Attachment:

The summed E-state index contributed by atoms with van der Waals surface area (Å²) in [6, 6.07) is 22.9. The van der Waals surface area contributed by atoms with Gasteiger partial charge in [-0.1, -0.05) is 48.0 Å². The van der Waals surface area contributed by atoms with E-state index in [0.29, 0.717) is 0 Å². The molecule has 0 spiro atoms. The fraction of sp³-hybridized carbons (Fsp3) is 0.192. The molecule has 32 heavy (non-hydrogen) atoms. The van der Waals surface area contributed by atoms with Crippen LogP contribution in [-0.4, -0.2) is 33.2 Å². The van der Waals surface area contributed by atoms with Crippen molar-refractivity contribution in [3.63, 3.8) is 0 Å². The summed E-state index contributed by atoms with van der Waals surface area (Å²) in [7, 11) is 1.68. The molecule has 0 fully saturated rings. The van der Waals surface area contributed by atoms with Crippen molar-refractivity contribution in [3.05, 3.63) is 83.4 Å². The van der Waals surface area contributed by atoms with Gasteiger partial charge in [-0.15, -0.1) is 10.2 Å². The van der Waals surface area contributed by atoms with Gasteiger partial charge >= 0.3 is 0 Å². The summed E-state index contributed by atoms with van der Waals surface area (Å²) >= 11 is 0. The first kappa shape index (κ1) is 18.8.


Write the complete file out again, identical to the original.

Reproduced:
The summed E-state index contributed by atoms with van der Waals surface area (Å²) in [6, 6.07) is 22.9. The van der Waals surface area contributed by atoms with Gasteiger partial charge in [-0.1, -0.05) is 48.0 Å². The van der Waals surface area contributed by atoms with E-state index in [0.29, 0.717) is 0 Å². The molecule has 0 spiro atoms. The fraction of sp³-hybridized carbons (Fsp3) is 0.192. The molecule has 32 heavy (non-hydrogen) atoms. The van der Waals surface area contributed by atoms with Crippen LogP contribution in [-0.4, -0.2) is 33.2 Å². The van der Waals surface area contributed by atoms with Crippen molar-refractivity contribution in [3.63, 3.8) is 0 Å². The summed E-state index contributed by atoms with van der Waals surface area (Å²) in [7, 11) is 1.68. The molecule has 0 fully saturated rings. The van der Waals surface area contributed by atoms with Crippen molar-refractivity contribution in [3.05, 3.63) is 83.4 Å². The van der Waals surface area contributed by atoms with Gasteiger partial charge in [-0.15, -0.1) is 10.2 Å². The van der Waals surface area contributed by atoms with Gasteiger partial charge >= 0.3 is 0 Å². The summed E-state index contributed by atoms with van der Waals surface area (Å²) >= 11 is 0. The first kappa shape index (κ1) is 18.8.